Mar 25, 2020 - Technology

Why the U.S. won't deploy high-tech coronavirus trackers

illustration of a finger swiping on a phone

Illustration: Sarah Grillo/Axios

Governments around the world have turned to high-tech solutions like smartphone tracking and Bluetooth bracelets to slow the novel coronavirus' spread. For both practical and cultural reasons, however, the U.S. is unlikely to try such methods.

The big picture: The U.S. plainly needs more tools for slowing the spread of COVID-19. But a lack of testing supplies, the absence of nationwide strategies and policies, an individualistic culture, and concerns over civil liberties all stand in the way of adopting these techniques.

Driving the news:

  • In Taiwan, authorities used a mobile phone-based "virtual fence" to enforce a quarantine by tracking the location of people who have been exposed to the virus.
  • In Singapore, authorities have been tracking the spread of the disease by requiring residents to load their phones with a contact-tracing mobile app that they're now making available to developers worldwide.
  • Hong Kong uses bracelets, tied to smartphones via Bluetooth, to try to keep tabs on some in quarantine and foreigners entering the country.
  • In Thailand, tourists from certain countries were given a mobile phone SIM card with a special app to make health declarations and enable tracking.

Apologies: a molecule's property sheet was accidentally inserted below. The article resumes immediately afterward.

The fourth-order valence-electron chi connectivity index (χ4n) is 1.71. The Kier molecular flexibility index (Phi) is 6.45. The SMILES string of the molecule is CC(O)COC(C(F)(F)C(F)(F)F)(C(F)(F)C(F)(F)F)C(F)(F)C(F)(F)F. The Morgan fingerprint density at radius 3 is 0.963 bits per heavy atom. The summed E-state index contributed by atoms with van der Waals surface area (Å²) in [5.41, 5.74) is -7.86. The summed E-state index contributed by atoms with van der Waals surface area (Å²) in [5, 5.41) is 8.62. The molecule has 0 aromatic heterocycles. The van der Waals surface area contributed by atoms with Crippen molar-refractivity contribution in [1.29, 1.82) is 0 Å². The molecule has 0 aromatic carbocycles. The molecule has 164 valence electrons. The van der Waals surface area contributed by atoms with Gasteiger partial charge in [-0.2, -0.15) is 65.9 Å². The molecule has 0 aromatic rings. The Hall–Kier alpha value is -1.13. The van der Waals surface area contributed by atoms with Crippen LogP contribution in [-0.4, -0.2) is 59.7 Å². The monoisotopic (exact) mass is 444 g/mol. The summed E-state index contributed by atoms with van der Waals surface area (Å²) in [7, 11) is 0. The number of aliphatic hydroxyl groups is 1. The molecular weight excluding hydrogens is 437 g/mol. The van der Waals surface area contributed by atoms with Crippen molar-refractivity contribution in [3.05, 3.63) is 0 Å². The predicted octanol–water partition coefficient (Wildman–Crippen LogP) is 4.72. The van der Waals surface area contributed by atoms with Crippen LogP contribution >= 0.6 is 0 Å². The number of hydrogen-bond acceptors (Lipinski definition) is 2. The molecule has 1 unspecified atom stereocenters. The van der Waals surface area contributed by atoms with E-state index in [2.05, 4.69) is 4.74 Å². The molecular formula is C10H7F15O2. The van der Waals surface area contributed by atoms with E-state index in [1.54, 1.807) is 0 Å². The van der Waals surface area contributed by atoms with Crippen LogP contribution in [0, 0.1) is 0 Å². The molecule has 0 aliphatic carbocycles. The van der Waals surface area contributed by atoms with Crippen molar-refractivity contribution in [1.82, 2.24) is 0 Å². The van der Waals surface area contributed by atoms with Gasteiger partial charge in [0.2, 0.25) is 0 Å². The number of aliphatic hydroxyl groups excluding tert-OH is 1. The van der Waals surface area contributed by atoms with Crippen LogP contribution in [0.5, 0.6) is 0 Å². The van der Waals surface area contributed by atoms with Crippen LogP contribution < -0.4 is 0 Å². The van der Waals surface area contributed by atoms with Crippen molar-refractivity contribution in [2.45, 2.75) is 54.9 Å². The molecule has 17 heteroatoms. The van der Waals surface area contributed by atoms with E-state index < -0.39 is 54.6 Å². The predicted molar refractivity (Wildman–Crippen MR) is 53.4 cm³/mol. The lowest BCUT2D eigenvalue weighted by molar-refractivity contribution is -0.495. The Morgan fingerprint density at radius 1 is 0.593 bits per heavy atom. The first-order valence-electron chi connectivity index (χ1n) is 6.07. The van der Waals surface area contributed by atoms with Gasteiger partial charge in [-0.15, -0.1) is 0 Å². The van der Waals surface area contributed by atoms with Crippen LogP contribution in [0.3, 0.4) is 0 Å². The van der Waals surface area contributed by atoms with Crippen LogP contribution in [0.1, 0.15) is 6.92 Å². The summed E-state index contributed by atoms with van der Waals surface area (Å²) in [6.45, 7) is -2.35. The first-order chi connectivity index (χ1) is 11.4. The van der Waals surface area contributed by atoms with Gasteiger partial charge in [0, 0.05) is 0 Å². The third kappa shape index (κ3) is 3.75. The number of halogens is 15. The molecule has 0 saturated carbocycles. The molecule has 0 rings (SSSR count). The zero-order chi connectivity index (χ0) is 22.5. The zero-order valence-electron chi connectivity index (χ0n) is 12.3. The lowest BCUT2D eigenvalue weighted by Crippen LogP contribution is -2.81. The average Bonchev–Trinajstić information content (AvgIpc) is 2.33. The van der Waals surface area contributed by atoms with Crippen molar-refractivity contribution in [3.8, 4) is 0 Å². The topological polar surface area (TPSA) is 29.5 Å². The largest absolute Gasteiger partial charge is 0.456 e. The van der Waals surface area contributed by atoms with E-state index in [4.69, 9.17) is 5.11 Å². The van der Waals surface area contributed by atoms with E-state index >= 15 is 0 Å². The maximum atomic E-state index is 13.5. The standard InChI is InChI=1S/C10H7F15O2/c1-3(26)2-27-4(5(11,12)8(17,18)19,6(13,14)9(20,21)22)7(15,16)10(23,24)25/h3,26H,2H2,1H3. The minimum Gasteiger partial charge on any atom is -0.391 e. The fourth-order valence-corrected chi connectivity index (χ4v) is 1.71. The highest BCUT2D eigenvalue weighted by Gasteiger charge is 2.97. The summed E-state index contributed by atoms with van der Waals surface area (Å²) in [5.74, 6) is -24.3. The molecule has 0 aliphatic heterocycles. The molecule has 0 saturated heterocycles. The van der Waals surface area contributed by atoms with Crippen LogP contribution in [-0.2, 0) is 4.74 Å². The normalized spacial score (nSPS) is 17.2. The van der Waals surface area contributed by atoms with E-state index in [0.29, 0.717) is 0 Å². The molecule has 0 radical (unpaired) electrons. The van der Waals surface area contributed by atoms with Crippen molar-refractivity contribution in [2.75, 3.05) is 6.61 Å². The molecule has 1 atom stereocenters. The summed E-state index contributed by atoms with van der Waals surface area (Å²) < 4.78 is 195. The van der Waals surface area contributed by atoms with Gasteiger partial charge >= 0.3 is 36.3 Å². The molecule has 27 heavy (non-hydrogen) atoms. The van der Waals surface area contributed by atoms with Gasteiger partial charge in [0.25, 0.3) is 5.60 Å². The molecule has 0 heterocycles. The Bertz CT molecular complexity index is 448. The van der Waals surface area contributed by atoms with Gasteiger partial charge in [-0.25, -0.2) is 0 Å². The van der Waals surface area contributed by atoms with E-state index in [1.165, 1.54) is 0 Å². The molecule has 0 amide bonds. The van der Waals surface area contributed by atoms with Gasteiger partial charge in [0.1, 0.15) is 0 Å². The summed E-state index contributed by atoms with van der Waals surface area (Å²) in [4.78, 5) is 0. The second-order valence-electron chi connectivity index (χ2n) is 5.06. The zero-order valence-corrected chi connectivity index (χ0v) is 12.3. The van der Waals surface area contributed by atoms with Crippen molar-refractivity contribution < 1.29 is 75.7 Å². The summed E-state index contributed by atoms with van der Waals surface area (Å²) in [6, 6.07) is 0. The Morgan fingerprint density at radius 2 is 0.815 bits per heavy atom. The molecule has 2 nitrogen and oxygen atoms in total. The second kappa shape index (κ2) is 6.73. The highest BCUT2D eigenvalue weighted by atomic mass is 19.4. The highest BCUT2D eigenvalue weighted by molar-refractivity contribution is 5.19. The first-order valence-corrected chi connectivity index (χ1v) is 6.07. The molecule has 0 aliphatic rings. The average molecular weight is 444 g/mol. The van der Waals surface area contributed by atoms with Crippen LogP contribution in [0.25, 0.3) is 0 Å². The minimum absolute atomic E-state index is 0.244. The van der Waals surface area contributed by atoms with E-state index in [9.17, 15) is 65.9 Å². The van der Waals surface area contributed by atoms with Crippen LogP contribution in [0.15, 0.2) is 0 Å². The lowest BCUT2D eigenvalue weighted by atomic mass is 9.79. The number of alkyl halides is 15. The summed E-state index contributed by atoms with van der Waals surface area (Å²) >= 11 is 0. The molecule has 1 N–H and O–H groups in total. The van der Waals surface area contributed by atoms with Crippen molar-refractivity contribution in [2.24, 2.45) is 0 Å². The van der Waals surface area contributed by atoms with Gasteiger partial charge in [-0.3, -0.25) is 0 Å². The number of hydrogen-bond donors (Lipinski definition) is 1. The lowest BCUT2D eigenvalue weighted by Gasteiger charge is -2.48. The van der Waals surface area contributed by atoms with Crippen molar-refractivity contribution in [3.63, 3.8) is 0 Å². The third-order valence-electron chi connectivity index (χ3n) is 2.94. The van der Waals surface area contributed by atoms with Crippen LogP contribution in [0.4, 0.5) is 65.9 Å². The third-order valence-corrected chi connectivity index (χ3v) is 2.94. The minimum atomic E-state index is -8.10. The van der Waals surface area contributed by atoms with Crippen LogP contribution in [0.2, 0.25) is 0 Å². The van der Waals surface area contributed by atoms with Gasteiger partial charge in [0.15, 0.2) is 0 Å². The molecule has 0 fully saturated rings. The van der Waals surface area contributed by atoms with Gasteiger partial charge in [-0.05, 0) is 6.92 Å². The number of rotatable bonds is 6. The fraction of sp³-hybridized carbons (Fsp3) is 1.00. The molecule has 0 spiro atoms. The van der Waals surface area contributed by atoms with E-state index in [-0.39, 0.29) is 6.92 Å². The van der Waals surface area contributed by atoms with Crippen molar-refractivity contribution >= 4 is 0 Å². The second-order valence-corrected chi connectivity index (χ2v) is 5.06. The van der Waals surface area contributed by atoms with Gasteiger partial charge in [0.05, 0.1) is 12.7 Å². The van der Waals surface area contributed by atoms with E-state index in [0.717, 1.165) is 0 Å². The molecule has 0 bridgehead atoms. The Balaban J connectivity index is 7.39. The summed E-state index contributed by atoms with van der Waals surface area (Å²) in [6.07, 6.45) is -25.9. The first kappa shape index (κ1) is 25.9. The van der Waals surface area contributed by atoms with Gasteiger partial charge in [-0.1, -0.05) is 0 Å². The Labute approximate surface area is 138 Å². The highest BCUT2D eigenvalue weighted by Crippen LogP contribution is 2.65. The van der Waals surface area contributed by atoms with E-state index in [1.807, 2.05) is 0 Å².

• Israel earlier this month approved monitoring the cell phones of those infected with the virus.

Yes, but: Without widespread testing in the U.S., it's not clear who would be tracked or for what purpose.

  • Plus, the U.S. lacks a coordinated national response to the virus, with much of the effort to "flatten the curve" coming at state and local levels.

Civil liberties advocates argue that invasive uses of technology, once introduced for well-meaning ends, are difficult to roll back and could lead to a more permanent erosion of privacy rights in the U.S.

  • "It's essential that government responses to the COVID-19 pandemic are based on the recommendations of public health experts — and vetted by civil liberties and human rights experts," said Fight for the Future's Evan Greer, whose group is calling on governments to avoid turning to mass surveillance to fight the disease. "Real-time location data is incredibly sensitive information that can put people in imminent danger if it's leaked, shared improperly, or abused."

Technology can still play a role in U.S. efforts against the virus.

  • Mobile operators in Italy, Germany, and Austria are sharing anonymous aggregated data with health authorities. Facebook has also said it would share some data with researchers, and that could be more palatable in the U.S. than individual tracking. But again, without widespread testing, such data is probably less useful.
  • A consortium of tech companies, national labs and universities are tapping supercomputers to help identify drugs that could be useful in treating COVID-19.
  • In the absence of extensive testing data, companies are also trying to use other types of info. Smart thermometer maker Kinsa has been sharing maps of people's temperatures, while other groups are trying to analyze the limited virus data to see who might be most vulnerable.
  • 3D printing can contribute to providing scarce medical supplies and ventilator parts, with HP and Carbon among those trying to fill the void, along with grassroots efforts.
  • And of course, as we reported yesterday, the internet has proven a vital lifeline for the millions of people who are staying at home in an effort to slow the disease's spread.

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